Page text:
Phun with Electricity

In todays lab we will investigate a variety of subjects associated with electricity. Some of these phenomena you will have seen in class others will be new to you and hopefully you will be able to figure them out.

Part 1: Electrostatics: In this experiment we will use a device called an electroscope. Remove the cap from the top. Move the rod on your table near the ball on the top. What do you observe? Now vigorously rub the rod with the cloth provided on the table. Do this for a minute or so. Now move the rod near the top of the electroscope. What do you observe? Why does what you observe happen? Now place the metal cap back on and again rub the rod with the cloth. What do you observe now? What do you think is happening?









Part 2: A Hair Raising Experience: For this part we need a volunteer from the class. The volunteer will stand on a platform and place their hand on the dome of the Van de Graaff generator. The Van de Graaf generator romoves charge from the bottom of the device and moves this charge to the metal dome, the charge then goes to the surface of the dome. When the device is running what do you observe about our volunteer? Why does this happen?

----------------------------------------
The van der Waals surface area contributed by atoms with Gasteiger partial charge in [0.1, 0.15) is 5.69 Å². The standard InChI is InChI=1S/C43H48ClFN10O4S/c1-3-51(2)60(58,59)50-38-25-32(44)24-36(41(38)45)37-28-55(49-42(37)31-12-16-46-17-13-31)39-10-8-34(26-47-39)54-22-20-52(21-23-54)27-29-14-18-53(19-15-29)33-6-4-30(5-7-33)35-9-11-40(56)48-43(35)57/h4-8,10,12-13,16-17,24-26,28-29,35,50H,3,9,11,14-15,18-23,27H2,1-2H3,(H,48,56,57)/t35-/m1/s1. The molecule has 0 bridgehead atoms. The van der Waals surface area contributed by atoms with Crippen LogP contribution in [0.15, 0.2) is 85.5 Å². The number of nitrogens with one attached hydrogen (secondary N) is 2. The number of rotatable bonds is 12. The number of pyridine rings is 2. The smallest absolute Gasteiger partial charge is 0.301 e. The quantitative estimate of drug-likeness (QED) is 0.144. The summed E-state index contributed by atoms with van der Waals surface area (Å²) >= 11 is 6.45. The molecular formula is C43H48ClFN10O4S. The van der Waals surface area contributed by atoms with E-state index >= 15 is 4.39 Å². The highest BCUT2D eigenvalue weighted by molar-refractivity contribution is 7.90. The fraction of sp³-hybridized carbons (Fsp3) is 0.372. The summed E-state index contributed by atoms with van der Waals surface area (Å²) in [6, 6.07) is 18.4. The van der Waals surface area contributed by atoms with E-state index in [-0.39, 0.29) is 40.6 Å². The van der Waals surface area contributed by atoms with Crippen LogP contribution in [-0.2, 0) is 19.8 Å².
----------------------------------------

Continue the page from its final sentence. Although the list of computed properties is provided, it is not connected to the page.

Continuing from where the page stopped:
Part 3: What conducts electricity? In this experiment you will use a very useful device that is called a digital voltmeter or what physics types call a DVM. This device can measure a variety of electrical quantities. Here we will use it to see what conducts electricity and what does not conduct. Turn on the DVM. On the DVM turn the knob to the area labelled OHM. Set the knob to the 200 ohm reading. With the metal ends of the black and red probes not touching what do you read on the DVM? This result of the DVM reading 1 tells you that the air between the probes does not conduct electricity. Now touch the ends together. What do you read? This number tells you that the probes will conduct electricity with a resistance of what you read. To determine if an object conducts electricity or not place both the black and red probes on the object. Make sure that the metal parts of the probes make good contact with the object and that the probes do not touch one another. Now pick a variety of objects around the lab and see what objects conduct and what do not and write these down. Just like the air objects that don't conduct will read 1 on the DVM. What do the objects that conduct have in common? What do the objects that don't conduct have in common?